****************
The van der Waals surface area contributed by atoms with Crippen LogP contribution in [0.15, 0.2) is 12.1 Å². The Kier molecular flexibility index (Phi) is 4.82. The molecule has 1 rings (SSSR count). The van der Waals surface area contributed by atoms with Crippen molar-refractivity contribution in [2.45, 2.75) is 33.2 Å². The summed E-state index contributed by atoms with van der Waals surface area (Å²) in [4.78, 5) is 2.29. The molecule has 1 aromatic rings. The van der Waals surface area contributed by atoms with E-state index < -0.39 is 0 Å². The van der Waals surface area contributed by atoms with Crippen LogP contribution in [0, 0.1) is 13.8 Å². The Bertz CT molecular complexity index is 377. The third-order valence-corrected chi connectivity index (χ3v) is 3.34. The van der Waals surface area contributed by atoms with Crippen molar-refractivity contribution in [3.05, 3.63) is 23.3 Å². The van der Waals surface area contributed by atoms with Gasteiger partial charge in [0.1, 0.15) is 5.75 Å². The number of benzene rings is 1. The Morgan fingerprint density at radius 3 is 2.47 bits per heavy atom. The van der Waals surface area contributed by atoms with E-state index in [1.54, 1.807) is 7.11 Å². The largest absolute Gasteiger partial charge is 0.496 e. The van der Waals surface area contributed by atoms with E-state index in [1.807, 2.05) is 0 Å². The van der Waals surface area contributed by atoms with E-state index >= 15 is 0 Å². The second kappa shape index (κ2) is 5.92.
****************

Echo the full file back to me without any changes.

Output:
The van der Waals surface area contributed by atoms with Crippen LogP contribution in [0.15, 0.2) is 12.1 Å². The Kier molecular flexibility index (Phi) is 4.82. The molecule has 1 rings (SSSR count). The van der Waals surface area contributed by atoms with Crippen molar-refractivity contribution in [2.45, 2.75) is 33.2 Å². The summed E-state index contributed by atoms with van der Waals surface area (Å²) in [4.78, 5) is 2.29. The molecule has 1 aromatic rings. The van der Waals surface area contributed by atoms with E-state index < -0.39 is 0 Å². The van der Waals surface area contributed by atoms with Crippen LogP contribution in [0, 0.1) is 13.8 Å². The Bertz CT molecular complexity index is 377. The third-order valence-corrected chi connectivity index (χ3v) is 3.34. The van der Waals surface area contributed by atoms with Crippen molar-refractivity contribution in [3.05, 3.63) is 23.3 Å². The van der Waals surface area contributed by atoms with Gasteiger partial charge in [0.1, 0.15) is 5.75 Å². The number of benzene rings is 1. The Morgan fingerprint density at radius 3 is 2.47 bits per heavy atom. The van der Waals surface area contributed by atoms with E-state index in [1.54, 1.807) is 7.11 Å². The largest absolute Gasteiger partial charge is 0.496 e. The van der Waals surface area contributed by atoms with E-state index in [1.807, 2.05) is 0 Å². The van der Waals surface area contributed by atoms with E-state index >= 15 is 0 Å². The second kappa shape index (κ2) is 5.92.